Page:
• 3 cups all-purpose flour
  • 1 teaspoon baking soda
  • 1 teaspoon fine kosher salt
  • 2 cups granulated sugar
  • 6 large eggs, at room temperature
  • 2 tablespoons finely grated tangerine zest (from 6 tangerines)
  • 1/2 cup tangerine juice (from about 6 tangerines)
  • 2 tablespoons orange-flavored liqueur, such as Grand Marnier
  • 3/4 cup plain Greek or low-fat plain yogurt –  I used Greek yogurt
  • 1 teaspoon pure vanilla extract

Citrus glaze:

  • 1  1/2 cups confectioner’s sugar
  • 3 tablespoons tangerine juice (from 2 tangerines)

OK, so I did not have any orange liquor lying around the house, nor did I want a whole bottle of it (yuck), so I went to my local BevMo and asked if they had any travel size bottles of Grand Marnier.  I was in luck as they had tons of these travel sized bottles hidden in back.  Isn’t it just the cutest thing, so tiny against the tangerines?   

As you all know, I like to prep my ingredients ahead of time, so lets do that.  Zest your 6 tangerines, then cut them in half and squeeze the juice out over a glass measuring cup until you get 1/2 cup full of juice.  
I just love all this vibrant orange color!

Pre-heat your oven to 350 degrees.  Butter and flour a bundt cake pan.
In a medium bowl, whisk together flour, baking soda and salt.
In a large bowl, using a standing or hand-held electric mixer, beat your room temperature butter and sugar on medium-high until light and fluffy, about 5 minutes.  

Add your eggs one at a time, beating well after each addition.  Your cake mixture will get creamy fast just by adding the eggs.
Beat in tangerine zest, tangerine juice and liqueur.  
Your mixture will look a bit curdled at this point.  Appetizing, right?
With mixer on low, add the flour mixture and yogurt in three additions. You will add in a bit of the flour then the yogurt and then the flour again and so on.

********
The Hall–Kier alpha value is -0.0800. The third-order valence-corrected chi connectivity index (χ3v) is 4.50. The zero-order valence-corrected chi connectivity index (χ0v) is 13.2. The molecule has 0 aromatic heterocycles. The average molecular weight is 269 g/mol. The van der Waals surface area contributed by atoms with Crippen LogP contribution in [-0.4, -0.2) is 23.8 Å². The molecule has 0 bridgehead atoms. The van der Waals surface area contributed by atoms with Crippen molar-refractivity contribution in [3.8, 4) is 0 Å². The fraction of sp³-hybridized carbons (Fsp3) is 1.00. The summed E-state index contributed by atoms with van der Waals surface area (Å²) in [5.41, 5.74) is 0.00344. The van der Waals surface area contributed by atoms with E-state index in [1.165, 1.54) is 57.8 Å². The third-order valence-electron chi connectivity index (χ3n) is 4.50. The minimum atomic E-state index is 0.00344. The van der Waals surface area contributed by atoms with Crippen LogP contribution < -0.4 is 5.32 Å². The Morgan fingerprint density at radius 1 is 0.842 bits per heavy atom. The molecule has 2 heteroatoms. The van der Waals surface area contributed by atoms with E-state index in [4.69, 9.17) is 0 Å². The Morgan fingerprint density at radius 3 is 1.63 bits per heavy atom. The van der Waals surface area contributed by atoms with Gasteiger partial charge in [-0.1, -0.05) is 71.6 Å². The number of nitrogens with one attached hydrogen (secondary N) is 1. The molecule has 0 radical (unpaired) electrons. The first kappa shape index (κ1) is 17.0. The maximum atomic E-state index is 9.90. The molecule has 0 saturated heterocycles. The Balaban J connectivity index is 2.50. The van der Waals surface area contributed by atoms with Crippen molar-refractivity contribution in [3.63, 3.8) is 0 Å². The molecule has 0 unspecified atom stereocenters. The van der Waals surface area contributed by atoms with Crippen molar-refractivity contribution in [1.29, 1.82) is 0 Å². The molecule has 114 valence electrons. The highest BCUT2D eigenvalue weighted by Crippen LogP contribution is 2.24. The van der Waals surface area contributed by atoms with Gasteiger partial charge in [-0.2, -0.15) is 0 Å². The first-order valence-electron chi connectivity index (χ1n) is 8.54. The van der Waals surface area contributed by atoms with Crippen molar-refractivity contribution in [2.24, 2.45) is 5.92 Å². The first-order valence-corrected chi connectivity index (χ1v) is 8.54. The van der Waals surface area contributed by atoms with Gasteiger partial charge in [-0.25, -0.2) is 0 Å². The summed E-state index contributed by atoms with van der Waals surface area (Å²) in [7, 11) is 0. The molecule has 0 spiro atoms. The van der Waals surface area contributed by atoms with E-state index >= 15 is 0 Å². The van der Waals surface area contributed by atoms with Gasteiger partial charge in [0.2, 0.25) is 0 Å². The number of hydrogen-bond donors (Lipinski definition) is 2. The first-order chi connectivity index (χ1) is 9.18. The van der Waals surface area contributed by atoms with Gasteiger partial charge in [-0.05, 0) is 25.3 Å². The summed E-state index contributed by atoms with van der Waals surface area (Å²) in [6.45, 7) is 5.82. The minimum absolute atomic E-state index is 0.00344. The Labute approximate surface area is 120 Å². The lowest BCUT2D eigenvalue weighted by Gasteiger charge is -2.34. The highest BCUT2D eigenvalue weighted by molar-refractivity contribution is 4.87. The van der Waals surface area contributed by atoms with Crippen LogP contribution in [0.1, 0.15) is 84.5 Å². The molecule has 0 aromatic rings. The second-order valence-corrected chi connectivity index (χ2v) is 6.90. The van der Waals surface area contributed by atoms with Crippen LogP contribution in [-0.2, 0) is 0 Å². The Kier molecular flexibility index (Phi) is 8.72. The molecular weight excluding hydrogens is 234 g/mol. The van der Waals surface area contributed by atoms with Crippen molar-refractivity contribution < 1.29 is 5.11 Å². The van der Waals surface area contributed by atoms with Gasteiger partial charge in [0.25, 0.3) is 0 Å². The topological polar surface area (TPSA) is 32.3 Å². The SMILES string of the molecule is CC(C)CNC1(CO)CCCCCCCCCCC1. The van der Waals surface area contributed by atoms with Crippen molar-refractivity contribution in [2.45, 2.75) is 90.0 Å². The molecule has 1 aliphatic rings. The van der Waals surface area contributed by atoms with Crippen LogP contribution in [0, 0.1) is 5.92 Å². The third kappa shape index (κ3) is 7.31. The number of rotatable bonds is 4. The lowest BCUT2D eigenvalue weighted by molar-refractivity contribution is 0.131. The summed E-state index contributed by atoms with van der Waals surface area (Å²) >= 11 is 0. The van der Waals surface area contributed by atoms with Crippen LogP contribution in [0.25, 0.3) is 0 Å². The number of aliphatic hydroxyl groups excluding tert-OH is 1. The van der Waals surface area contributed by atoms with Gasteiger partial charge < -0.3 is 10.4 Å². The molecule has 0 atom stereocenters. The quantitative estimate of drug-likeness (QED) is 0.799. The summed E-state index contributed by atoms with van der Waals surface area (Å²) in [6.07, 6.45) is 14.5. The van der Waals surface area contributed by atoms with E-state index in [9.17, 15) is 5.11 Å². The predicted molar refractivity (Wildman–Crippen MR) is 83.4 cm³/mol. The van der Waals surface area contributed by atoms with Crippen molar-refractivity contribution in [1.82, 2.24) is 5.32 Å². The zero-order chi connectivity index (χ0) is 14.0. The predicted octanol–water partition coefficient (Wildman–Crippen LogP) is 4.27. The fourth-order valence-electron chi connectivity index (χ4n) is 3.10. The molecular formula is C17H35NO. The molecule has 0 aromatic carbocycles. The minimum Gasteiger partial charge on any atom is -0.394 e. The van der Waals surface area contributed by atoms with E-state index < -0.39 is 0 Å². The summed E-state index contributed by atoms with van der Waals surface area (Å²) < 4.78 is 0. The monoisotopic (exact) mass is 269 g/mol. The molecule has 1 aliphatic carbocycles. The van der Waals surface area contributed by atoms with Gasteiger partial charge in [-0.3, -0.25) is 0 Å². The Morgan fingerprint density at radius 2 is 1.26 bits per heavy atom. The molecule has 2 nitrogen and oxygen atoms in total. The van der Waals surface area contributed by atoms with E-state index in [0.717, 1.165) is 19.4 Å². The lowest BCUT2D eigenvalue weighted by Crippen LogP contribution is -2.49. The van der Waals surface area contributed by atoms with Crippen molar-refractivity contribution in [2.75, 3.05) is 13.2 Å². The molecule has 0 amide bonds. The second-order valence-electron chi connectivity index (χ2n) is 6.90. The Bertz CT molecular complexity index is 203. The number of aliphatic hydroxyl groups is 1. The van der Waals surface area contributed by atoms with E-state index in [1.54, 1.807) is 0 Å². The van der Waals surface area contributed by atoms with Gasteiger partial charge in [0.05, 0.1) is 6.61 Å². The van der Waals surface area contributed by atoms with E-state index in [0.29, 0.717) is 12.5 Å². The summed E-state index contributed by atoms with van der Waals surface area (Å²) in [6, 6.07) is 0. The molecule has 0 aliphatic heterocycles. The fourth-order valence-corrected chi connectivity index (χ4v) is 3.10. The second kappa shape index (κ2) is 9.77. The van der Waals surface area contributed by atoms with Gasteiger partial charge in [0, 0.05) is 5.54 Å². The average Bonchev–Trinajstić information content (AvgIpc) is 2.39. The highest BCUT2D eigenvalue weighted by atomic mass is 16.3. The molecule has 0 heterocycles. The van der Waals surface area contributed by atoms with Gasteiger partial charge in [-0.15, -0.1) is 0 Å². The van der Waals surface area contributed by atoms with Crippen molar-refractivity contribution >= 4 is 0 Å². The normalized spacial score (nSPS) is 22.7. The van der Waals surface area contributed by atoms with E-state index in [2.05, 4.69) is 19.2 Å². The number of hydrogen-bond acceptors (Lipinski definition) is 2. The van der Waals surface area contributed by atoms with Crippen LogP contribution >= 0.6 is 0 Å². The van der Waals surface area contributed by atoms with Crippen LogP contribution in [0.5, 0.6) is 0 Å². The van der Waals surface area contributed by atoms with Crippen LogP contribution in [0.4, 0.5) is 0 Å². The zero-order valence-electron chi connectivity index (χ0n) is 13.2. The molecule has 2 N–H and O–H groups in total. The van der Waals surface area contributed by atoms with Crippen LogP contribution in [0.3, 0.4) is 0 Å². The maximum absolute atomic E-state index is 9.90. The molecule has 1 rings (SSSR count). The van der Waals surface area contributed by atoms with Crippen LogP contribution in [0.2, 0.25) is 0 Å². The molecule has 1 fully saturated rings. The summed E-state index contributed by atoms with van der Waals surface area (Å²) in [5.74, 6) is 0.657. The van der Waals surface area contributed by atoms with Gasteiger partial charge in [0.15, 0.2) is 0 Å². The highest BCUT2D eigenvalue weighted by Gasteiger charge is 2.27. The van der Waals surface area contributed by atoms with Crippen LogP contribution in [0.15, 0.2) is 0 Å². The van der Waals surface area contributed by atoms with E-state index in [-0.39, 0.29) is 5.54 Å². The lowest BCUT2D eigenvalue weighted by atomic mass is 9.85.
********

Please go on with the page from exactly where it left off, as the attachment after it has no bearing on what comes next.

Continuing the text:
Beat to combine and then beat in the vanilla.  Your mixture will thicken up and look like this.

Pour the batter into your bundt pan, smooth the top, and firmly tap the pan on a flat surface to remove any air bubbles and to help smooth the batter as well.
 Bake the cake until a toothpick inserted in the center of the cake comes out clean, about 50-60 minutes.  My cake was done in 50 minutes.  
Let cake cool in pan on a wire rack for about 30 minutes.  Invert cake onto a cake plate or platter and let cool completely.  
Once your cake is completely cooled, you can move onto making the glaze.  
Whisk together confectioner’s sugar and tangerine juice until smooth.  
Note: My sauce was a bit thick so I added a bit more juice till it got thinner.  The glaze will look yellow at this point, but as it sets on the cake it will turn white.
 
As you can see from my professional glaze job, this was my first time ever glazing a bundt cake so I was not sure what to do.  I thought about researching how to glaze a bundt cake on the Internet, but it was late and the night before Thanksgiving so I decided to wing it.   I just took the glaze and poured it around the top of the cake and let it drizzle down the sides.  I ended up with a lot of drizzle on the bottom that I scooped up with a spoon and added to the top.   If you want to get fancy and make your cake look beautiful, I would recommend this method:
 
Take your glaze and pour into a ziploc bag.  Twist bag (so it looks like a like a pastry bag) so that the glaze can settle into one corner of the bag.  Cut a small hole in the corner of the bag and drizzle the glaze over the cake.  Make sure you get a lot of glaze on the top of the cake.  The glaze does soak in so you want to use all your glaze. 
 
If you want to delve into your cake that day, then let cake sit for one hour to let the glaze set.  If your eating it the next day, then cover the glazed cake and store at room temperature. 
This is the perfect cake to serve up at breakfast or brunch or to have with your afternoon tea.  It was a hit with my whole family and friends!

Happy Sunday!